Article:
Weekend: Health: Hypertension: The Silent Killer; It Is One of the Biggest Causes of Serious Ill Health in the Country, but It Remains a Hidden Menace. Rachel Armstrong Discovers the Perils of Being under Pressure
Byline: Rachel Armstrong
High blood pressure is one of the UK's biggest killers. Left unchecked it causes strokes, heart attacks, kidney failure and a range of other serious health conditions.
In fact 30 per cent of all deaths in the UK are linked to high blood pressure.
But while 40 per cent of the adult population currently suffers from the condition, known as hypertension, one-third aren't even aware they have it and another third aren't receiving the correct treatment.
The National Institute of Clinical Excellence (Nice) has just issued new guidelines to doctors on how to treat and prevent hypertension.
Professor Bryan Williams, who helped draw up the guidelines, says: 'People in the UK have one of the highest average blood pressure levels in the whole of Europe and also one of the highest stroke rates.
'We've found there's a strict relationship between someone's blood pressure and how long they're likely to live. You can see from the way life insurance companies insist on testing people's blood pressure that it's a key predictor in assessing someone's life expectancy.
'Currently the treatment of hypertension in the UK is carried out with varying levels of success.
'If the new guidelines are followed we estimate 120,000 lives of all the current hypertension sufferers will be saved. And if doctors play a more active role in helping people to prevent hypertension then even more will be saved.'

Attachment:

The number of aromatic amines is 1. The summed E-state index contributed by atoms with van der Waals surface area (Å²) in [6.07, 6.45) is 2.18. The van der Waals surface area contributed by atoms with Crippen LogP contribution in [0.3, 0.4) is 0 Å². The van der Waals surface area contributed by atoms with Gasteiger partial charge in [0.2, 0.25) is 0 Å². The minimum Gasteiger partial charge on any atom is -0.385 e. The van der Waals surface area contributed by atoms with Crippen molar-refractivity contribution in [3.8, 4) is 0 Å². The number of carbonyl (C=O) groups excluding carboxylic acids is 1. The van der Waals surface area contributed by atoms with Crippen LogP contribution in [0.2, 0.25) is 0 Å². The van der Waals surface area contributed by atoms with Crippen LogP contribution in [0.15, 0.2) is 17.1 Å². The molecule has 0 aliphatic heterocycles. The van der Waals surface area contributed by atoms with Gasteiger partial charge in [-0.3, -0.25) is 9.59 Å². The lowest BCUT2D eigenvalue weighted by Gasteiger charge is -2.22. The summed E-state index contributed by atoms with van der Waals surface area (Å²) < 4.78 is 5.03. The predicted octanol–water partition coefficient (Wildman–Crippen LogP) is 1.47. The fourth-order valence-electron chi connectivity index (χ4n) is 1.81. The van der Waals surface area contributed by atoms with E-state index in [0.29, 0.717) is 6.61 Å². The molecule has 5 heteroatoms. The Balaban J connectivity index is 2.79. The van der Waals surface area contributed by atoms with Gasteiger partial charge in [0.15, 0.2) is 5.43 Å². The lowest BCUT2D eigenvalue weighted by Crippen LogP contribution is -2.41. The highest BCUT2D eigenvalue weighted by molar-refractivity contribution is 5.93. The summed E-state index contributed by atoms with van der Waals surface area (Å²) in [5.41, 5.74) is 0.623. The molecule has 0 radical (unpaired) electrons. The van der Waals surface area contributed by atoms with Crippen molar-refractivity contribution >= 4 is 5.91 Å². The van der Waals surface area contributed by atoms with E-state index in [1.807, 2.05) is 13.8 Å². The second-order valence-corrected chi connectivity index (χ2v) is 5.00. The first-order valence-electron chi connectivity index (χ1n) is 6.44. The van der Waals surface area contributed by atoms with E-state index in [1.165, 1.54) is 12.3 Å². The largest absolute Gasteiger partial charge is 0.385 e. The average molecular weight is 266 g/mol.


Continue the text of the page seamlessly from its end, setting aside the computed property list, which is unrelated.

Donna Robertson, from the Blood Pressure Association believes awareness is the key: 'People need to know there's a reasonable chance they may suffer from hypertension and understand how important it is to regularly check your blood pressure.
'Heart attacks and strokes are the biggest risks of hypertension but it can also cause dementia and eye problems.'
Your blood pressure's determined by two things: how forcefully your heart pumps blood around the body and how narrow or relaxed your arteries are.
You suffer from hypertension when blood is forced through your arteries at an increased pressure. This pressure can cause your arteries to narrow, raising the risk of heart problems and strokes.
Blood pressure is measured using two numbers - the systolic reading comes first which is the pressure on your arteries when the heart pumps blood into them, and the diastolic reading measures the pressure in between heart beats.
A normal blood pressure reading will be around 120/80mmHg. Anyone who consistently has a systolic reading above 140mmHG or a diastolic reading above 90mmHg has high blood pressure although the danger levels vary with age.
For 90 per cent of hypertension cases the causes are unknown (this is called essential hypertension). But there are certain factors likely to increase the risk of developing the problem.
Robertson says: 'Too much salt in the diet, a lack of fruit and veg, a poor exercise regime, stress, obesity and too much alcohol can all cause your blood pressure to rise.
'Age is also a key factor; as you get older your arteries become less elastic. …